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Mary Halvorson
Cloudward Lottie Brazier , January 16th, 2024 10:04

The latest release from the US guitarist makes for great walking music, finds Lottie Brazier

Cloudward probably won’t jump out to familiar listeners of Brooklyn-based jazz guitarist Halvorson’s previous albums as being particularly unusual in her catalogue. However, it’s probably the first where she sounds fully immersed in her band Amaryllis, which she originally composed music for in 2020 during the pandemic. Now, she finds herself still writing for the band, and the results are rich and increasingly organic-sounding. With the album a means to articulate the process of her band re-emerging after the pandemic, the cadence of the record does seem to replicate the sound of the city’s life gradually blossoming out into the streets.

With improv sextet Amaryllis in tow, featuring Patricia Brennan (vibraphone), Nick Dunston (bass), Tomas Fujiwara (drums), Jacob Garchik (trombone), and Adam O’Farrill (trumpet), the group create a thicket of sound around Halvorson’s agile, but muted riffs. They become an immediate, bracing presence on the album’s opening track, ‘The Gate’, before being cut short on its follow up ‘The Tower’, a number more concerned with demonstrating the distinctive personality of Halvorson’s guitar. Accompanied by the minimal presence of a vibraphone, she first demonstrates her virtuosity in a strumming pattern that seems to trill like a bird, before providing a more chord-based bed for the rest of her band to emerge into the conversation.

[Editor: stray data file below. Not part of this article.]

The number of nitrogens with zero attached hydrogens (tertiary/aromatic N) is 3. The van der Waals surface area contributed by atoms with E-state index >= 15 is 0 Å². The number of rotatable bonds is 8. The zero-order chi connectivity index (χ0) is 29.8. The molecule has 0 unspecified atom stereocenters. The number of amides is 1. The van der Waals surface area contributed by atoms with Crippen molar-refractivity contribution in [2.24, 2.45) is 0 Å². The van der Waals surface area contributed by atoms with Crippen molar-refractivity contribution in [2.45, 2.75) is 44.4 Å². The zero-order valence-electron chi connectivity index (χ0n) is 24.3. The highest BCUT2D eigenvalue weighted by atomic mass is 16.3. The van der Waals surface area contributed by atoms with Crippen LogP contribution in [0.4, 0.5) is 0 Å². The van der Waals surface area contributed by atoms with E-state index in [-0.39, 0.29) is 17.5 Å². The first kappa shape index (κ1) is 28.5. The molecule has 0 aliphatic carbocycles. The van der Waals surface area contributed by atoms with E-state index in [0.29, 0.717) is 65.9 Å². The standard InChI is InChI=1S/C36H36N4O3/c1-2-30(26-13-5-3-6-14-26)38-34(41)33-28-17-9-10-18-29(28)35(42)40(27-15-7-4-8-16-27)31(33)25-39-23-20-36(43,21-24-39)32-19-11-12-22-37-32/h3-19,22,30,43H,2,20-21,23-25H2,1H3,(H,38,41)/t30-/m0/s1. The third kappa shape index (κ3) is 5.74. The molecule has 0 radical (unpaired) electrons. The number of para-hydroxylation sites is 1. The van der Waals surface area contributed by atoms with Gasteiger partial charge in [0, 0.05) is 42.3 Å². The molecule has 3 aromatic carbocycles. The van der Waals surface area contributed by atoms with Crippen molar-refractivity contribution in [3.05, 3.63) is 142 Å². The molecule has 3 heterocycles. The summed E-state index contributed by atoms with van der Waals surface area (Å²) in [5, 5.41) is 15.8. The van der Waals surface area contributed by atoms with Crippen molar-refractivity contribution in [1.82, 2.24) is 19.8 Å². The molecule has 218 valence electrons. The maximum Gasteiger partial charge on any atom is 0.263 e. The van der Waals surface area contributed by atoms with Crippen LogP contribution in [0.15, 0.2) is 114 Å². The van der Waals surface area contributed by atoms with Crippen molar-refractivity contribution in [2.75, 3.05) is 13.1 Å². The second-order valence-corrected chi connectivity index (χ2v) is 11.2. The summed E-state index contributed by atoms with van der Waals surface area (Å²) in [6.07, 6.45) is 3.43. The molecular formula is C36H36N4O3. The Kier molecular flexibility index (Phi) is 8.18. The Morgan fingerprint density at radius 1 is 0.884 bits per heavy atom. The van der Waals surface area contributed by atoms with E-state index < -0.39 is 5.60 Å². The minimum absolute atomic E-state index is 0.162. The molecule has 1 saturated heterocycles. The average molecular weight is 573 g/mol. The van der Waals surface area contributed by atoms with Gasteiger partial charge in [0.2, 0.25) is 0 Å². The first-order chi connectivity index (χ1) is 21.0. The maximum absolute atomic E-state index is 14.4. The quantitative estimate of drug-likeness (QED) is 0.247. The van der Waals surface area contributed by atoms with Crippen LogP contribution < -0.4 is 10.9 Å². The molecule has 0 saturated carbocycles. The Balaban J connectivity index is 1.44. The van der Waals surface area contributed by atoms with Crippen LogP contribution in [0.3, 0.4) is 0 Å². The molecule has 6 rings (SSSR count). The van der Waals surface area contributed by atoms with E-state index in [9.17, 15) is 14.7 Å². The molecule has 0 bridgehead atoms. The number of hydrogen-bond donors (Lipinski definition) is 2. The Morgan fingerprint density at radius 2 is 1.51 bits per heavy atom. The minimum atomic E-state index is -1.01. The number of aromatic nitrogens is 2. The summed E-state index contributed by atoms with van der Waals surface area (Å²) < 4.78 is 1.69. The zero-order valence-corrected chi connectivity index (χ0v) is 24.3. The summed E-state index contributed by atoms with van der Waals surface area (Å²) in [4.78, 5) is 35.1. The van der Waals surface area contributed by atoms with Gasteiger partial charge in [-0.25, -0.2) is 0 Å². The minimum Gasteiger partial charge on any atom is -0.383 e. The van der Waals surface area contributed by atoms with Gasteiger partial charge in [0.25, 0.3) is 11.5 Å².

It’s hard to compare Halvorson’s playing on this album with that of other jazz guitarists. You could liken her playing to Wes Montgomery a little thanks to its warm, comforting strumming patterns. Ut seems a bit less rock-influenced than some of her previous work. On Cloudward, her guitar almost coughs and splutters. ‘Incarnadine’ appears to feature a granular pedal or effect on it. All in all her rhythmic style is singular. It’s also on this track that labelmate Laurie Anderson makes an appearance, presumably as a violinist (she’s only credited by name). Listeners may be surprised that she’s not here to provide a spoken word accompaniment (Halvorson took a lyrics-based approach on Code Girl with the singer and jazz musician Amirtha Kidambi but hasn’t fully returned to this idea since).

Upbeat, curious, and inquisitive, Cloudward makes for a great city walking album. It strikes the perfect balance between being jazz that’s not too impenetrable, while also being full of interesting surprises (primarily in terms of the language of Halvorson’s own playing). It feels like walking around a block to be confronted with a street that has a slightly different feel to the one that you have just left. Halvorson’s approach to composition is both soft and hectic in a seemingly alternating fashion. She knows just when to pique your interest and when to draw you into what feels like the warm, informal ambience of a Brooklyn jazz club at night.